This week’s news feature tackles the issue of violence against women but from the relatively unexplored angle concerning the aggressor. Terrible stories of acts of violence towards women and the protection programmes designed for them often make it to the news. Far less covered, however, are prevention and rehabilitation programmes aimed at men. Often aggressors are placed into prison and become repeat offenders or more harmful criminals.
There is a notion now that gender violence is really only an issue about women and affecting women, but does the debate need to be shifted. to include men in it?
María Cristina, 64, Shopkeeper, Haedo
It would be good to provide programmes educating perpetrators in the error of their ways. Moreover they should broadcast these and make people aware of them. It is not only about male aggression towards a woman or whoever it is, but also about the role of the male in the family. Males should play a more important role not only in the debate but also in their families. Males commit acts of domestic violence because women let them.
Luis Miguel, 29, Chemistry Technician, Villa Crespo
I think a machista society exists here in which women are abused and men get away with it. Men don’t think it has anything to do with them so they don’t involve themselves with it. Education is the problem here. In particular, the government needs to do more to eliminate domestic violence. Programmes need to work out the point of origin of the aggression and violence and work from there onwards. Education at home is also important, whilst growing up. Above all, the active participation of the government in educating men is key, as well as helping women who are abused.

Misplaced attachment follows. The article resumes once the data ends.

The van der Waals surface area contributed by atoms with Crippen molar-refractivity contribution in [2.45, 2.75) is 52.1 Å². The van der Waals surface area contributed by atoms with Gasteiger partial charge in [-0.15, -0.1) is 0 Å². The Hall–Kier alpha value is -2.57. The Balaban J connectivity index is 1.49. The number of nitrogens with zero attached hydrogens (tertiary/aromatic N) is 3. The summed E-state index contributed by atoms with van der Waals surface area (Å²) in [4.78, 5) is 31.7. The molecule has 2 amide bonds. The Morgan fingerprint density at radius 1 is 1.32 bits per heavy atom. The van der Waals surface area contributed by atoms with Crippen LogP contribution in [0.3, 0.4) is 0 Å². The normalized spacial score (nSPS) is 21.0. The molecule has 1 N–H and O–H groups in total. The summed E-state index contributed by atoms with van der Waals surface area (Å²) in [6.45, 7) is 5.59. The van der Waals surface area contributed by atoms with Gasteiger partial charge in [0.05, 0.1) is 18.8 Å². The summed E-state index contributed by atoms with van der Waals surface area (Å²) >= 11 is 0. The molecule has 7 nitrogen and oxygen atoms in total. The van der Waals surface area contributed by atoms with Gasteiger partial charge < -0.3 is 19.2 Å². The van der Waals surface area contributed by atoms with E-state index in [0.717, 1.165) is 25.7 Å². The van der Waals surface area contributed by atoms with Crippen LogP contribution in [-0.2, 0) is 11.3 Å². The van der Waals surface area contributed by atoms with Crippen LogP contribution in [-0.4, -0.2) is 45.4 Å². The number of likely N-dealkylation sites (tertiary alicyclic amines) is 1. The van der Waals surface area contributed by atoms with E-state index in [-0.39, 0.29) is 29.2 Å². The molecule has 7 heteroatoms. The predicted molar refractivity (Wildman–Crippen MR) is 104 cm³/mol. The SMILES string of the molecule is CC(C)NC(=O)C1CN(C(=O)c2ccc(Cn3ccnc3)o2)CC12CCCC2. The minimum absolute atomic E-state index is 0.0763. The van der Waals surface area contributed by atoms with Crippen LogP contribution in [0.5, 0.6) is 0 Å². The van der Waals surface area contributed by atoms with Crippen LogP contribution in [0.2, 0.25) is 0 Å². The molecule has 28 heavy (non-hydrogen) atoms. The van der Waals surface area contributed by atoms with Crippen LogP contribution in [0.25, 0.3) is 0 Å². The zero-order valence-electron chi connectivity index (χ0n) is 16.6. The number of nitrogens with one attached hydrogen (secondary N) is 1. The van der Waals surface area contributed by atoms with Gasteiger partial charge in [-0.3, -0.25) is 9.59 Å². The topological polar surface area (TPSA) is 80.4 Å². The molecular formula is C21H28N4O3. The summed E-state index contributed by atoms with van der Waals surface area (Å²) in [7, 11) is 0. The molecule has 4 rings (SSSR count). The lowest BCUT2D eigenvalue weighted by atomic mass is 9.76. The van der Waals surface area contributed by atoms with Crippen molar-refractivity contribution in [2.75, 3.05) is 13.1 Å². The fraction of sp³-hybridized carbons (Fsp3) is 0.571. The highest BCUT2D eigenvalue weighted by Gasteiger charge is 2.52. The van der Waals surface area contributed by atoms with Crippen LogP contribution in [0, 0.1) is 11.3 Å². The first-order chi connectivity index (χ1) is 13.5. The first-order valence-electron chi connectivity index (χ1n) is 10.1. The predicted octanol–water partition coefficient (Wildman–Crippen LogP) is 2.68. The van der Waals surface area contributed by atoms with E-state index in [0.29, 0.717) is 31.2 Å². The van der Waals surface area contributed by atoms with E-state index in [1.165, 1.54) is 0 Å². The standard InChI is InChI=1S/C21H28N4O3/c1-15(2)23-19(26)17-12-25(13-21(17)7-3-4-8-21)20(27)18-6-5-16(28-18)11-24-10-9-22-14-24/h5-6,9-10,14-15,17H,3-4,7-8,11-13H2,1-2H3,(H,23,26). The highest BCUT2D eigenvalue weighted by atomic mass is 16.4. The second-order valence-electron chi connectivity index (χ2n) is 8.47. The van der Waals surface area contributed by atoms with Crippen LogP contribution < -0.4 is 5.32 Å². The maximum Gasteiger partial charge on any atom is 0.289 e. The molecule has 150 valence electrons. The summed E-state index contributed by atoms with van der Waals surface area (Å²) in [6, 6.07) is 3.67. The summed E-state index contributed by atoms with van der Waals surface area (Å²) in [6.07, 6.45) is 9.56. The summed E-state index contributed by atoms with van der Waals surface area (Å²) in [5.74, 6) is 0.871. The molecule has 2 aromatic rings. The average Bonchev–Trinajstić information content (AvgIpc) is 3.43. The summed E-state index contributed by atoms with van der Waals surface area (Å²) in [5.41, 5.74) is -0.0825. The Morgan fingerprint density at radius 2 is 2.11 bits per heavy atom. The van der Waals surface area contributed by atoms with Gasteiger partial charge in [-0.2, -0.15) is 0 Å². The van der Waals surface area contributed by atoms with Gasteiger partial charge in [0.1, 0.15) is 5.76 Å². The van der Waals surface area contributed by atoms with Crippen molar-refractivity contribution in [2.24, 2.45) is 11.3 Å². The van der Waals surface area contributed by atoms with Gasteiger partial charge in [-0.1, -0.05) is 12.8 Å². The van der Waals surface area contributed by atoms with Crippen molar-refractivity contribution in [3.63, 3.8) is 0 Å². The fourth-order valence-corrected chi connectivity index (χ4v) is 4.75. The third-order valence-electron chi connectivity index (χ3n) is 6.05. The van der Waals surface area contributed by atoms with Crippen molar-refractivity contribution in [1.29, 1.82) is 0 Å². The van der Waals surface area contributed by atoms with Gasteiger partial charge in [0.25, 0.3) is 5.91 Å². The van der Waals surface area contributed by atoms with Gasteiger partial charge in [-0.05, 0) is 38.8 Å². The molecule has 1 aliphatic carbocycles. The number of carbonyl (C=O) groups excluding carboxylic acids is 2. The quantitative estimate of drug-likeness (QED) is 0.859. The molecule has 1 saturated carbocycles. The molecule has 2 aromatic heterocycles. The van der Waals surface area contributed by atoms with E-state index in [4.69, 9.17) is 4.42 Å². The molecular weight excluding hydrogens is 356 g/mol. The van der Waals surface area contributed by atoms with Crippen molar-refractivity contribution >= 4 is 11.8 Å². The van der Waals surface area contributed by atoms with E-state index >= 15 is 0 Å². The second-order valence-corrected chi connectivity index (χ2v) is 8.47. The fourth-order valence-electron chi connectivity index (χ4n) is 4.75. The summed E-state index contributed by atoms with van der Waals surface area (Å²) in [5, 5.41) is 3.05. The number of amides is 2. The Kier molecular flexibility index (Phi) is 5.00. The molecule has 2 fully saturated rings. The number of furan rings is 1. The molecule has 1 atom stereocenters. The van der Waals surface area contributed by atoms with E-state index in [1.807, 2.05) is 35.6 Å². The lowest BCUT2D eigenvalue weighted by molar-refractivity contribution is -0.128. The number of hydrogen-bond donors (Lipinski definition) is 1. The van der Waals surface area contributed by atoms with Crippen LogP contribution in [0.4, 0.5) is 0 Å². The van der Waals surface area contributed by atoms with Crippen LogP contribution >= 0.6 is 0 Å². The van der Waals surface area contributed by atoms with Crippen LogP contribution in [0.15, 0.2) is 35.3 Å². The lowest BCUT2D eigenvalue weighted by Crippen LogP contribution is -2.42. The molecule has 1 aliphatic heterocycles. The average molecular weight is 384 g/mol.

Jorge, 75, Pensioner, Palermo
Men shouldn’t play a bigger part in gender debates in general, neither in discussion of domestic violence. The government should provide programmes for men on domestic violence; they commit acts of violence as an effect of drug taking… We should arrest and imprison those who are really guilty of committing such acts.
Adam, 29, Business Administrator, Villa Crespo
Men simply don’t think that domestic violence has anything to do with them. On the whole they haven’t directly suffered from it and for that reason they don’t identify with it, it’s for this reason they don’t involve themselves with the debate.
We still haven’t got a balance between the sexes, which means women end up suffering. A certain mentality and erroneous perception exists in which fragile women are made to suffer at the hands of men. Social parameters and perception are blurred.
The government has a responsibility to provide programmes of education and rehabilitation. Anyone involved in domestic violence needs help, whether it’s the victim or the perpetrator, who needs to be reformed. It’s the role of the state to do this and help out its own people.
Karen, 30, Masseuse, Vicente López
More should be done in general to emphasise the importance of domestic violence awareness. Men need to participate more in the issue and give their opinion because it’s always the women who deal with these things as they are the ones that face the violence. I believe that it’s more dependent on individual cases whether we provide programmes, but more awareness of the family does need to be provided. The government needs to teach males about self-restraint. Machismo continues and men don’t take responsibility for their actions.
Facundo, 23, Restaurant Owner, Palermo
Yes, men should play a larger role in the gender debate. They currently don’t play a part in the debate because it just doesn’t interest them. The state should provide more programs that educate males on what is correct and incorrect. Men commit domestic violence as a matter of power, in families men have more power and machismo continues everywhere.